boat check - to Jeff H and others
First of all I apologize to everyone for the three copies of my submission. I am not exactly sure what happened there.
I do think that this is a wonderful discussion because it demonstrates how individual sailing styles can result in very different ideal boat sellections. Bob and I clearly have differing sailing styles. I really have no problem with the concept of beating, and in fact on a lighter air day prefer to beat because of the higher apparent wind across the deck.
While I too prefer not to cruise to a schedule, when you cruise in places like the banks in the Bahamas where it is important that you have vertical light to slide through skinner places means that you either make sail longer routes around these areas, motor to maintain speed, sail shorter legs perhaps bouncing on the anchor, anchored out over the banks or else having a boat that can be sailed at speeds that allow a quicker passage under sail. None of these are the wrong answer and cruisers elect to do all of these things but for specaking strictly for myself, I would prefer to have a boat that makes the last option posible.
I do want to touch on Bob''s point about adding the weight of supplies and ggear to a boat. While it is true that a substantially heavier boat can often tollerate more gear with a minimal loss of performance, a lighter boat even with a greater loss will often still out perform the heavier boat with the same added weight.
But again this comes back to my earlier point. If we consider two boats of equal displacement, the longer boat will generally have a substantially larger waterplane. It is the water plane that controls the amount of submersion inches that occur with a additional loads and it is submersion inches that have the biggest effect on increased drag. In other words, the longer boat of the same displacement (light L/D) will actually tolerate more weight than a shorter boat (Higher L/D) of the same displacement. Again if speed is not important than of course this is not as important a consideration.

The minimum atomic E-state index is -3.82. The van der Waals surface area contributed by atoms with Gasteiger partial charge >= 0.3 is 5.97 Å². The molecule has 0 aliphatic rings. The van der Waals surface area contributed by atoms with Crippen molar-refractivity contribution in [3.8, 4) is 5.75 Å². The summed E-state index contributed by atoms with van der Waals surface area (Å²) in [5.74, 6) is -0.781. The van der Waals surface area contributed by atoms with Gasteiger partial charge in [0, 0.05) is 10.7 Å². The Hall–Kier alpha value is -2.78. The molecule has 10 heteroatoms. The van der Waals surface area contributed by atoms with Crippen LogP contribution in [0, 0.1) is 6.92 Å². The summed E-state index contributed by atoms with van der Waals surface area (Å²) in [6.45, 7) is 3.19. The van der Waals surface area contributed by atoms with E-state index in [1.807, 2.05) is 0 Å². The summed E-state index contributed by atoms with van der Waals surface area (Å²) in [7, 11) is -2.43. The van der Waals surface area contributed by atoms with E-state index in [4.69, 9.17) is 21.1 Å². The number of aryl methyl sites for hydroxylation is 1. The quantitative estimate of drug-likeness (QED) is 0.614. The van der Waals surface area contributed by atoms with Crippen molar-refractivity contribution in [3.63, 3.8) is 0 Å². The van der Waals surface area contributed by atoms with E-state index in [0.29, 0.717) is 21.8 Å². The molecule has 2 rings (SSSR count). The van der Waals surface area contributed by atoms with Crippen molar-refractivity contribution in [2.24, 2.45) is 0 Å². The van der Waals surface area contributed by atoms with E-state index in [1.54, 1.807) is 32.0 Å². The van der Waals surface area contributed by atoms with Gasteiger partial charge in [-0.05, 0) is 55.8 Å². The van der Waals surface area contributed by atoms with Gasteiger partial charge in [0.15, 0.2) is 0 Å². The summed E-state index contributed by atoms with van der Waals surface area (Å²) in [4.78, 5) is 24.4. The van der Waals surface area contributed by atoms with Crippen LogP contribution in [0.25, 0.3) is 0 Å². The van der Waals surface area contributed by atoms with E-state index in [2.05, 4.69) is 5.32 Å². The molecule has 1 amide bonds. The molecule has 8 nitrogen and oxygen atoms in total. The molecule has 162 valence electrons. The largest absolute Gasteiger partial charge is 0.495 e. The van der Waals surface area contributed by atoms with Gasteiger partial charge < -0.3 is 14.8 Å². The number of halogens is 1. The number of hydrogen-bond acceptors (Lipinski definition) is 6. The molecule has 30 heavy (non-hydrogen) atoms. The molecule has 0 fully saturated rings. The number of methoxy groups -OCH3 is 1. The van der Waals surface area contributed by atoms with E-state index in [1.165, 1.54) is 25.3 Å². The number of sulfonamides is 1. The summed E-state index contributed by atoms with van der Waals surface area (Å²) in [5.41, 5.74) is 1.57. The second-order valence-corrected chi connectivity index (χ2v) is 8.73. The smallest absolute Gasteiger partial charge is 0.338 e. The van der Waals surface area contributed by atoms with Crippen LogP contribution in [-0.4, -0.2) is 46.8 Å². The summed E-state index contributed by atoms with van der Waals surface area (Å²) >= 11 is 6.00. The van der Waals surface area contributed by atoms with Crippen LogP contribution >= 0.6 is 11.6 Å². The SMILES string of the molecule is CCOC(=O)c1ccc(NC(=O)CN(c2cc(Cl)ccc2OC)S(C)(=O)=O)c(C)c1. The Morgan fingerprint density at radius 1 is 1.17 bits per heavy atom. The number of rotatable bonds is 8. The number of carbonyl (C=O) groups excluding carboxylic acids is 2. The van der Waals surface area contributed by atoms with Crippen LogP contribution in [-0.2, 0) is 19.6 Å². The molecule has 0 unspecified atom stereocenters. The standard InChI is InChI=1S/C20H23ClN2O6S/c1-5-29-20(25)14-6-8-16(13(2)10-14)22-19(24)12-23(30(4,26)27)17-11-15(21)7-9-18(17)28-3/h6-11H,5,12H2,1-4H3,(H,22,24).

I want to come back to the original post here. The boat in question is intended as a single-hander going offshore. I have pushed 22,000 lbs boats around single-handed. It can be done, but boy does it take a lot more physical energy. While winches give you the mechanical advantage to deal with the higher loads, it takes a lot more turns of the winch handle to actually pull in the same amount of line and with the larger sail plans of a 60% heavier boat, there is a lot more line to haul.
As anyone who has followed this boards has probably noticed, I like being able to push a boat at speed whether I am single-handing or with crew. To me, keeping a boat at speed is one of the more challenging aspects of sailing and it is the challenges of voyaging under sail with the least amount of engine time that gives me a lot of pleasure. But as this discussion points out, we all come at this sport with our own goals, pleasures and experience and for the most part there is no one right answr here.